O 0 represent the side bars, each of which is joined to the end of its respective strap 0', which securely and rotatably connects its respective side bar 0 to the crank-axle bracket 'B and allows the side bar to oscillate from the center of the crank-shaft. Connected to side bar 0 at the leftof the frame is one end of a flat tie-piece O, substantially S-shaped, which crosses diagonally to the opposite side of the frame between the driving-wheel and crank-axle bracket and is connected to the other side bar C at a point nearer the driving-wheel, while connected to the side bar 0 y at the right of the frame is one end of a simi lar tie-piece O, which diagonally crosses to the left side of the frame between the driving-wheel and crank-axle bracket and is con nected to the other side bar. Each of the tie-pieces O C is provided with an elongated slot, through which passes a clampingbolt 0 to rigidly and adj ustably lock them together. This construction permits of the adjustment of the side bars and of the straps O 0 when fitted on the crank-axle bracket, at the same time preventing their outward displacement under ordinary conditions, the shoulders b preventing their inward displacement.

D D represent the bifurcated brackets for the axle of the driving-wheel connected to the rear ends of the side bars 0 O.

D D represent the lower telescopic sections of the rear forks, the lower ends of which are pivotally connected to the brackets D D by a pivot-pin or bolt d. Each telescopic section D consists of a tube or sleeve fitted with an internal plug d intermediate the to and bottom of the section.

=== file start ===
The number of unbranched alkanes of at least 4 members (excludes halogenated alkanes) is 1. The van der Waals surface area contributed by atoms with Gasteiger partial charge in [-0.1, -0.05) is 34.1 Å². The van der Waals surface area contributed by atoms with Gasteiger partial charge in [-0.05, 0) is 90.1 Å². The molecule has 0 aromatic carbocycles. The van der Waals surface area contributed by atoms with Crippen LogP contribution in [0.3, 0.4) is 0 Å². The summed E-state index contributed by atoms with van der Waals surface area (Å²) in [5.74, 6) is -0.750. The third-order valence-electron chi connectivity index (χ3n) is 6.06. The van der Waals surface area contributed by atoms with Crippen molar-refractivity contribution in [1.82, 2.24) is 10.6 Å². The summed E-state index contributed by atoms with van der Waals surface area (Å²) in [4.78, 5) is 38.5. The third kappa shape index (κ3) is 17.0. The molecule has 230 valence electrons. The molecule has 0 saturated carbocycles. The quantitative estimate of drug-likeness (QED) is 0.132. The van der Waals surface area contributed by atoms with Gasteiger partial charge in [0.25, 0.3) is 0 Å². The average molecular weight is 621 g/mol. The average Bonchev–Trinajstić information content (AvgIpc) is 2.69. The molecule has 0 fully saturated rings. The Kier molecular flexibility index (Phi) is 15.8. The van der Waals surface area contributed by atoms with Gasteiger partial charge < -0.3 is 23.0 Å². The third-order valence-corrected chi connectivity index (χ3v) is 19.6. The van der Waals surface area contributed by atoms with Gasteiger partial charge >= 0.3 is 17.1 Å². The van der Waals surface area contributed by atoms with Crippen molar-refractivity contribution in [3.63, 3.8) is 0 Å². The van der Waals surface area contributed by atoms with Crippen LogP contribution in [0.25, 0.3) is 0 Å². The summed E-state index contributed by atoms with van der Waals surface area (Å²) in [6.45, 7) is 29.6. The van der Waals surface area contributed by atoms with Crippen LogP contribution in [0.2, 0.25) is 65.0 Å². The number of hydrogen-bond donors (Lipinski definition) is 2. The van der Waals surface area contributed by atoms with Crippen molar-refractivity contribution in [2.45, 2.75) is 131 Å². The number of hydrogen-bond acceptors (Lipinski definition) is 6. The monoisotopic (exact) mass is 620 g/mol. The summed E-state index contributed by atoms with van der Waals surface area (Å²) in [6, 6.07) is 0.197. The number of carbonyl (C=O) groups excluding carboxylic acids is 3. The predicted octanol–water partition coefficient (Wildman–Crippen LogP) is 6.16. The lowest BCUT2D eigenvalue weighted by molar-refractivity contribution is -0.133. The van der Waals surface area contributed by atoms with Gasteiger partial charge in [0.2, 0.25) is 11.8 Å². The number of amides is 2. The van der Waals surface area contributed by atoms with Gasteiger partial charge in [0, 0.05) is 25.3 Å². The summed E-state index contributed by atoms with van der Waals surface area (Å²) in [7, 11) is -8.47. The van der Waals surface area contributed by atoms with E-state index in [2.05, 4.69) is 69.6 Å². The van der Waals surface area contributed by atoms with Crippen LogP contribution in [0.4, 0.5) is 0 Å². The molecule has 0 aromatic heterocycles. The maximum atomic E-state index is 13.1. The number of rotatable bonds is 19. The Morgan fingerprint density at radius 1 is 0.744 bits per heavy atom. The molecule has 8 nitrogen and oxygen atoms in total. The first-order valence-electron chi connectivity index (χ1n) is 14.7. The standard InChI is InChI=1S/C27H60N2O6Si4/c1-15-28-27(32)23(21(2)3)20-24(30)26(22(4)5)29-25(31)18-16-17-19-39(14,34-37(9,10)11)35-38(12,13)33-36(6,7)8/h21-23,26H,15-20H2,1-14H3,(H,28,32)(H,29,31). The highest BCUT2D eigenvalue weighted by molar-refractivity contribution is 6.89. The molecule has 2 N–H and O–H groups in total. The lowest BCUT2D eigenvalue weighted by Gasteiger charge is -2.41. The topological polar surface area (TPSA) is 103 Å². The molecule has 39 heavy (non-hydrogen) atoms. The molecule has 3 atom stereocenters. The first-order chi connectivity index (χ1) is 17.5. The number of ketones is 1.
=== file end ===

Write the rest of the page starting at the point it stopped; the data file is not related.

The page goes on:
E E represent the upper telescopic sections of the rear forks, each upper section working within its respective lower section D.

F F represent two movable nuts, one located within each of the telescopic sections E E. Each of the nuts F F is provided with a tapped hole F, through which passes a screw-threaded bolt F. The cap E of each of the telescopic sections E is provided with a hole E, through which extends the shank of the bolt F. The shank of the bolt F" on the under side of the cap E is provided with a collar, which prevents the bolt being thrust out of its respective telescopic section by the upward pressure of the spring. The turning of the bolt in the direction indicated by arrows causes the downward movement of the nut F, while the reverse rotation of the bolt causes the upward movement of the nut. The downward movement of the nut F compresses the spring and increases its force, while the upward movement of the nut permits of the expansion of the spring and diminishes its force. By means of the bolts and movable nuts the pressure of the springs can be controlled and regulated to the weight of the rider. The top of each of the telescopic sections E E is pivotally connected to a cross-head H, bolted or otherwise joined to the top of the standard of the frame A.

I represents an air-cylinder rigidly connected to the cross-head H intermediate the sections E E.

J represents a plunger connected to the cross-head J, which cross-head is connected to the lower telescopic sections D D above the driving-wheel. The top of the plunger J is provided with a washer, of leather, rubber, or other suitable material, which fits snugly against the inner side of the cylinder H. The forcing of the plunger into the cylinder compresses the air within it, which cushions the telescopic action of the sections D E by its resistance to the plunger.

K represents the crank-shaft journaled in the crank-axle bracket B.

L represents the sprocket-wheel mounted on the crank-shaft K.

M represents the axle of the driving-wheel, rigidly mounted in the brackets D D of the side bars 0 G.

N represents the driving-wheel revolubly mounted on the axle M.

0 represents the sprocket-wheel connected to the hub of the driving=wheel, and P represents a sprocket-chain passing around the sprocket-wheels L and O.